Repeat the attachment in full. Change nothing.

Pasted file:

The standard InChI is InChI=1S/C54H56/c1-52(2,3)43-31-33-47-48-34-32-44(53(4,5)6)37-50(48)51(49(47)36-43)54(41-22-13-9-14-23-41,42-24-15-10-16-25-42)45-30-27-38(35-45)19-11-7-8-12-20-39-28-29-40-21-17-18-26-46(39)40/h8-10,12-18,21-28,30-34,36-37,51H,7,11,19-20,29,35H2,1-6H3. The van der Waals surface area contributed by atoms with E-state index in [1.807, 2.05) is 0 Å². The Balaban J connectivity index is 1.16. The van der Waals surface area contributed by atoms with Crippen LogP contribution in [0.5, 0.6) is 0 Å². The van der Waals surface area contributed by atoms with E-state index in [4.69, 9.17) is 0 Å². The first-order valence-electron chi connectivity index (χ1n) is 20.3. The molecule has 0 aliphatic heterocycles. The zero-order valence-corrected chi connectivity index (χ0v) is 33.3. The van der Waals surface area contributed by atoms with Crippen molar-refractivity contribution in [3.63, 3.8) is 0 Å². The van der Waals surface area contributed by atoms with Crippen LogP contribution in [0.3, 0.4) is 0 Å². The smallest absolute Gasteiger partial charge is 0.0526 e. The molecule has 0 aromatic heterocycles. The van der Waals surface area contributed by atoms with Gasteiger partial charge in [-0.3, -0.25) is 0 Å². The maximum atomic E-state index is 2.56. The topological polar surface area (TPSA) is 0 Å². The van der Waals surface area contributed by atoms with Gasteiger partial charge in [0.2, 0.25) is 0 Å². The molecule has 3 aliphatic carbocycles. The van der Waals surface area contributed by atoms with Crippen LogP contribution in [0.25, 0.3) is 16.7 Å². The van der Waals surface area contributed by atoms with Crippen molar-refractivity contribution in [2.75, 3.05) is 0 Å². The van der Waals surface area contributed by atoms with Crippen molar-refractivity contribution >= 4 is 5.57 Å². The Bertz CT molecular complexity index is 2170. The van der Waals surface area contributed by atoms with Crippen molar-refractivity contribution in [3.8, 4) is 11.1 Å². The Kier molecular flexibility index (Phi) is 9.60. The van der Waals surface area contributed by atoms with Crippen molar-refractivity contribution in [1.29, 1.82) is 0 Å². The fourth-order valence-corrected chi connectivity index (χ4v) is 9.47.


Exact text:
The standard InChI is InChI=1S/C54H56/c1-52(2,3)43-31-33-47-48-34-32-44(53(4,5)6)37-50(48)51(49(47)36-43)54(41-22-13-9-14-23-41,42-24-15-10-16-25-42)45-30-27-38(35-45)19-11-7-8-12-20-39-28-29-40-21-17-18-26-46(39)40/h8-10,12-18,21-28,30-34,36-37,51H,7,11,19-20,29,35H2,1-6H3. The van der Waals surface area contributed by atoms with E-state index in [1.807, 2.05) is 0 Å². The Balaban J connectivity index is 1.16. The van der Waals surface area contributed by atoms with Crippen LogP contribution in [0.5, 0.6) is 0 Å². The van der Waals surface area contributed by atoms with E-state index in [4.69, 9.17) is 0 Å². The first-order valence-electron chi connectivity index (χ1n) is 20.3. The molecule has 0 aliphatic heterocycles. The zero-order valence-corrected chi connectivity index (χ0v) is 33.3. The van der Waals surface area contributed by atoms with Crippen molar-refractivity contribution in [3.63, 3.8) is 0 Å². The van der Waals surface area contributed by atoms with Crippen LogP contribution in [0.3, 0.4) is 0 Å². The smallest absolute Gasteiger partial charge is 0.0526 e. The molecule has 0 aromatic heterocycles. The van der Waals surface area contributed by atoms with Gasteiger partial charge in [-0.3, -0.25) is 0 Å². The maximum atomic E-state index is 2.56. The topological polar surface area (TPSA) is 0 Å². The van der Waals surface area contributed by atoms with Gasteiger partial charge in [0.2, 0.25) is 0 Å². The molecule has 3 aliphatic carbocycles. The van der Waals surface area contributed by atoms with Crippen LogP contribution in [0.25, 0.3) is 16.7 Å². The van der Waals surface area contributed by atoms with Crippen molar-refractivity contribution in [2.75, 3.05) is 0 Å². The van der Waals surface area contributed by atoms with Crippen molar-refractivity contribution >= 4 is 5.57 Å². The Bertz CT molecular complexity index is 2170. The van der Waals surface area contributed by atoms with Crippen molar-refractivity contribution in [3.8, 4) is 11.1 Å². The Kier molecular flexibility index (Phi) is 9.60. The van der Waals surface area contributed by atoms with Crippen molar-refractivity contribution in [1.29, 1.82) is 0 Å². The fourth-order valence-corrected chi connectivity index (χ4v) is 9.47.